All you need is to insert the cable end into the slot on the end of the strippers and then close the jaws. Pull the wire with the jaws clamped down. As the wire is inserted into the slot, you should strip it of its insulation. Because stranded and solid wire have different diameters, each slot has two labels denoting the various sizes.
Electrical tape or PVC shrink tube
For soldered joints, shrink tubing provides the finest seal. Before soldering, carefully slide the tubing a few inches past the connection. You can use 3M Super 33 electrical tape instead of shrink tubing if that is not an option.
You also need a soldering sponge to help remove the solder residue from your soldering iron.
Process of soldering wire harness
Now, it’s time to do the work.
First, strip the shielding of the wire pieces you want to solder and cut off a quarter of an inch.
Then, twist them around each other until they are secure. Set it on one of the wires using a PVC shrink tube. For soldering, there is only one method to twist wires together: horizontally. That makes one long piece of wire. A pig-tail, where you bend the wires at a 90-degree angle from the rest of the wire, is not a good connection and will cause problems, so don’t do it.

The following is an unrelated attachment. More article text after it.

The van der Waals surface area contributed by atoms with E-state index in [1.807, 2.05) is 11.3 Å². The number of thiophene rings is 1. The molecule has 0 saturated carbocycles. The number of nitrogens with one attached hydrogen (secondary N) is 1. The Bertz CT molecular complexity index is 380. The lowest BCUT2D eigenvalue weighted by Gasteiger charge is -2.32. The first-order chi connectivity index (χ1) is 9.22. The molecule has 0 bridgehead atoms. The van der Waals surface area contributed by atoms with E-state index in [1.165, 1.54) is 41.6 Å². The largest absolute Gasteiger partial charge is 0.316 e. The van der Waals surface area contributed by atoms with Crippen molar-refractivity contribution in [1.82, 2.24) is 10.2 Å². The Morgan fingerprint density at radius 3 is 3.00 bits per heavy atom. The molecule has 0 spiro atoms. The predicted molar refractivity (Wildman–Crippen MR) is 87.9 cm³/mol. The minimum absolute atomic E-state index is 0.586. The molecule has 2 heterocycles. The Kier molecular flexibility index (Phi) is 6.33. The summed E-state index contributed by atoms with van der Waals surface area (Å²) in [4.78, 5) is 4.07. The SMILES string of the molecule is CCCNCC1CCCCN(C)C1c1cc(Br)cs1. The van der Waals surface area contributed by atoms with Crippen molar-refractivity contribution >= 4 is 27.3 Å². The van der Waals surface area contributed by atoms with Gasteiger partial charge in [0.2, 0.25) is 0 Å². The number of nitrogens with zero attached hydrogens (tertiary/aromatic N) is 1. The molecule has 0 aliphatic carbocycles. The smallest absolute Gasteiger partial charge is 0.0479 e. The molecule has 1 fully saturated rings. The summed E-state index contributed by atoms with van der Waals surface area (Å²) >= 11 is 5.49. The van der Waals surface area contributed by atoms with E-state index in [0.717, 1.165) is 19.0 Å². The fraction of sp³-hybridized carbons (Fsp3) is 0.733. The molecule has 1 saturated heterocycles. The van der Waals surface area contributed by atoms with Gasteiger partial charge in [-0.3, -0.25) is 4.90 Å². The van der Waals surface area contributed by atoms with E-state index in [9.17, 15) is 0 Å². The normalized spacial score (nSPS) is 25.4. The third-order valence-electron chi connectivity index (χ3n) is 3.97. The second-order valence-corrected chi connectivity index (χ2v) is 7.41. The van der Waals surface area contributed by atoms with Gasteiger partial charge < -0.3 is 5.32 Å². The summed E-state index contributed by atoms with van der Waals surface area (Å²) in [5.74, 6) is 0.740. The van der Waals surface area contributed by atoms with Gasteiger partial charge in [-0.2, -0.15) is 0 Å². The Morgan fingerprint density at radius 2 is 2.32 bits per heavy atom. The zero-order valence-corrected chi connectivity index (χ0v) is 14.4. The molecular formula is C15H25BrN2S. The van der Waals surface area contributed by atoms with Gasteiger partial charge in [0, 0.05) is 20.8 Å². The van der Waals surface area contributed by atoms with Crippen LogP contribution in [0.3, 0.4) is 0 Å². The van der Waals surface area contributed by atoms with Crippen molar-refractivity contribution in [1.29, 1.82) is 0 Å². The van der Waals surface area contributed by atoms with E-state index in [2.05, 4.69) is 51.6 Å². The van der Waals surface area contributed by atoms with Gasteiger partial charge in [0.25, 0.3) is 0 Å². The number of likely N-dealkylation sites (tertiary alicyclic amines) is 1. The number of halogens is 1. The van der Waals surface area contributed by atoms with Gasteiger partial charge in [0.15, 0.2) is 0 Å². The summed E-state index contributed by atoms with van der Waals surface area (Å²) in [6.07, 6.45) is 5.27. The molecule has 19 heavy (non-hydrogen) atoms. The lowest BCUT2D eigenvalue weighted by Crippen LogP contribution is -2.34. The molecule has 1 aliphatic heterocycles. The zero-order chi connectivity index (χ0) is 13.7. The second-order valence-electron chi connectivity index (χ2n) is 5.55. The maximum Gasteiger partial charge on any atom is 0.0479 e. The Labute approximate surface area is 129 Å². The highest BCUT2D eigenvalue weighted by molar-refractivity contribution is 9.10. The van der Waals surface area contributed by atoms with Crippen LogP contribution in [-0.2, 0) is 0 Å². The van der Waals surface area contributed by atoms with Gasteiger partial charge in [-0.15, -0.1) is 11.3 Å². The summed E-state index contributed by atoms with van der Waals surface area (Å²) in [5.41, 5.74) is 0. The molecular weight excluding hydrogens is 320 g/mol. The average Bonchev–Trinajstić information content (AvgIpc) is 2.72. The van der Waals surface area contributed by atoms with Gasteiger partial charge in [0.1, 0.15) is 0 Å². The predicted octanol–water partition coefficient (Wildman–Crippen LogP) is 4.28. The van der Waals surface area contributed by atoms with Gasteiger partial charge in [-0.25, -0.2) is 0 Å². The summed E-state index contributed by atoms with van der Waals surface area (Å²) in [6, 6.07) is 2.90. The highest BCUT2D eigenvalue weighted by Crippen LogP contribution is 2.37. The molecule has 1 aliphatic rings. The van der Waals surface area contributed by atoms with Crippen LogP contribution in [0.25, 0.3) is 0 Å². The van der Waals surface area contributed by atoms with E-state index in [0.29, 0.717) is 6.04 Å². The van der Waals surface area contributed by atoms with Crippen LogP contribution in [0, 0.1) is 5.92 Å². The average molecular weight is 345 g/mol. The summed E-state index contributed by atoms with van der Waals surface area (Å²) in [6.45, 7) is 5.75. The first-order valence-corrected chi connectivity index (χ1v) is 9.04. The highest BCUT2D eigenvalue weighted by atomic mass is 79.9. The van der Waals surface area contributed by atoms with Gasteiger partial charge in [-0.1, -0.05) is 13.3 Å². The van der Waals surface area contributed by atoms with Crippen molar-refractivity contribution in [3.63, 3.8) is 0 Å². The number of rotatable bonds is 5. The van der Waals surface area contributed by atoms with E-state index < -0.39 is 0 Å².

Make a cross with the wires in the middle of the stripped section. Wrap the wires into each other. Make sure the package is well sealed. It is a good way to hook up more than one wire to a single lead.
Next, get your iron ready. Heat the tip until it steams when it gets wet, and then wipe away any old solder with a wet sponge. Tin the end of the wire after it has been cleaned. In other words, put the solder on it. Experts also say that you should put some solder on the tip because it makes the tool more conductive and speeds up the job. It is best to solder them together quickly to keep the wires from breaking.
When the soldering iron is ready, you can solder the wires together. Instead of putting the solder on the tip, put it on the wires that are being joined. Make sure there is still enough solder on the tip. Also, you may need to re-tin at some point during the process.